The north coast, from the mouth of the Columbia River south to Lincoln City , is little more than an hour’s drive from the Portland  metro area, and the region is the most popular part of Oregon’s Pacific shoreline. Still, apart from the weekend crush at Cannon Beach  and Seaside , there’s more than enough elbow room for everyone along this enchanting and varied coast.
Overlooking the Columbia River as it flows into the Pacific, the former shipping and canning center of Astoria  is fast rediscovering its own potential, with a lively arts scene, adventurous cuisine, and brightly painted Victorian homes hosting overnighters for bed and breakfast. Its long-idle waterfront is growing busy again with tourist attractions—most notably the wonderful Columbia River Maritime Museum , one of the best in the West.
West of Astoria, at Oregon ’s far northwestern tip, where the mighty Columbia River meets the Pacific, visitors to Fort Stevens State Park  can inspect the skeleton of a century-old shipwreck  and a military fort active from the Civil War to World War II—as well as revel in miles of sandy beaches. Fort Clatsop National Memorial , part of Lewis and Clark National Historical Park , includes a re-creation of the Corps of Discovery ’s winter 1805–1806 quarters—a must-stop for Lewis and Clark buffs.
Cannon Beach  and Seaside  are two extremely popular resort towns that are polar opposites of one another. Cannon Beach, an enclave of tastefully weathered cedar-shingled architecture, is chockablock with art galleries, boutiques, and upscale lodgings and restaurants. A few miles north, Seaside is Oregon’s quintessential family-friendly beach resort, with a long boardwalk, candy and gift shops, and noisy game arcades.
Just south of Cannon Beach, Oswald West State Park  is a gem protecting old-growth forest and handsome little pocket beaches, as well as, some believe, a Spanish pirate treasure buried on Neahkahnie Mountain . Beyond Neahkahnie’s cliff-top viewpoints along U.S. 101, the Nehalem Bay area  attracts anglers, crabbers, and kayakers, as well as discriminating diners who come from far and wide to enjoy surprisingly sophisticated cuisine.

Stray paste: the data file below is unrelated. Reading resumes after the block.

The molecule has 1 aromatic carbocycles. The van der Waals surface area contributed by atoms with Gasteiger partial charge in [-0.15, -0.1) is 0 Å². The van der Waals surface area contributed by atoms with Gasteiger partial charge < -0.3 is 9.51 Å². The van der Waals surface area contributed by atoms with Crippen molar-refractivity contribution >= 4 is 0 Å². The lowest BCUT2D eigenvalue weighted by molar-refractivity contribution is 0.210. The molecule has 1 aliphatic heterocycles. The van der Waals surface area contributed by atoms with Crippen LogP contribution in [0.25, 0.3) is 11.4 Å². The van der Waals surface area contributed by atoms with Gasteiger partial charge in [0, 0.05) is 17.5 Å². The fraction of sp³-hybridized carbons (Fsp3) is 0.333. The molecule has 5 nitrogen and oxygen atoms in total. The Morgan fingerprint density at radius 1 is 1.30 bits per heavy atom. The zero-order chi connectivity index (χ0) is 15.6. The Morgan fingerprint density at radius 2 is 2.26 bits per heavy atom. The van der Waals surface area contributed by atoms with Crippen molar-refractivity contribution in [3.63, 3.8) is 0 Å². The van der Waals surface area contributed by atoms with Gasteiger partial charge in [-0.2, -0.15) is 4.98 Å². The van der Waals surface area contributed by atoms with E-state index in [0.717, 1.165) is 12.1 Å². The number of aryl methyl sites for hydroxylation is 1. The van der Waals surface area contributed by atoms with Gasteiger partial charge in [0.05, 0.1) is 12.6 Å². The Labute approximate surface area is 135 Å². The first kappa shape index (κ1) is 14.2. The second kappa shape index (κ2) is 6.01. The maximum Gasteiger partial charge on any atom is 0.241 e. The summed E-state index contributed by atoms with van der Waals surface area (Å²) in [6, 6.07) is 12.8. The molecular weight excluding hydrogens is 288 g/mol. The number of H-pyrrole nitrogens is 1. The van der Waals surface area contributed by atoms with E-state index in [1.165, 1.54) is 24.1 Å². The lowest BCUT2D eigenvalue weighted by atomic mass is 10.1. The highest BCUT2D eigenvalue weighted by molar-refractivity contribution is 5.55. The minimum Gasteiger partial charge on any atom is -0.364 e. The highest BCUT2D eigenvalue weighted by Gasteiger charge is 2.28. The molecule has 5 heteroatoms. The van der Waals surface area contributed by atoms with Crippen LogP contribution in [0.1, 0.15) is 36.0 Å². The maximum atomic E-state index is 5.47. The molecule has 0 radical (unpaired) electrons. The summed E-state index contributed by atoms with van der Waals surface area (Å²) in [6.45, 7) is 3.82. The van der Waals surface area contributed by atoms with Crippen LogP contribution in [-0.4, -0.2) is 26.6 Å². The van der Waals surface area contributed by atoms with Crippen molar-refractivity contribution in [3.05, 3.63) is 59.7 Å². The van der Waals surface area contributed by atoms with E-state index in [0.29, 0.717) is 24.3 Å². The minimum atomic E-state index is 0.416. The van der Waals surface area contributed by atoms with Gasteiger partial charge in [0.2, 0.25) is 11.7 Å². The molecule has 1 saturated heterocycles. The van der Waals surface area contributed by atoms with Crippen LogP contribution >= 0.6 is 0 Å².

Tillamook County is home to more cows than people and is synonymous with delicious dairy products—cheese and ice cream in particular. It’s no surprise that Tillamook ’s biggest visitor attraction is cheese-related. More than a million people a year come to the Tillamook Cheese Factory  to tour the cheese-making operations and sample the excellent results. The Tillamook Air Museum  is another popular diversion, housing an outstanding collection of vintage and modern aircraft in gargantuan Hangar B, the largest wooden structure in the world. Tillamook Bay , fed by five rivers, yields oysters and crabs, while the active Garibaldi  charter fleet targets salmon, halibut, and tuna in the offshore waters.
South of Tillamook, the Coast Highway wends inland through its lush pastureland to Neskowin . It’s a pleasant enough stretch, but the Three Capes Scenic Loop , a 35-mile scenic coastal detour, is a more attractive if time-consuming option. The spectacular views and bird-watching from Capes Meares and Lookout introduce the attraction of this beautiful drive.
At Pacific City , at the southern end of the Three Capes Loop, commercial anglers launch their dories right off the sandy beach and through the surf in the lee of Cape Kiwanda  and mammoth Haystack Rock —a sight not seen anywhere else on the West Coast. Just north of Lincoln City , Cascade Head  beckons hikers to explore its rare prairie headlands ecosystem.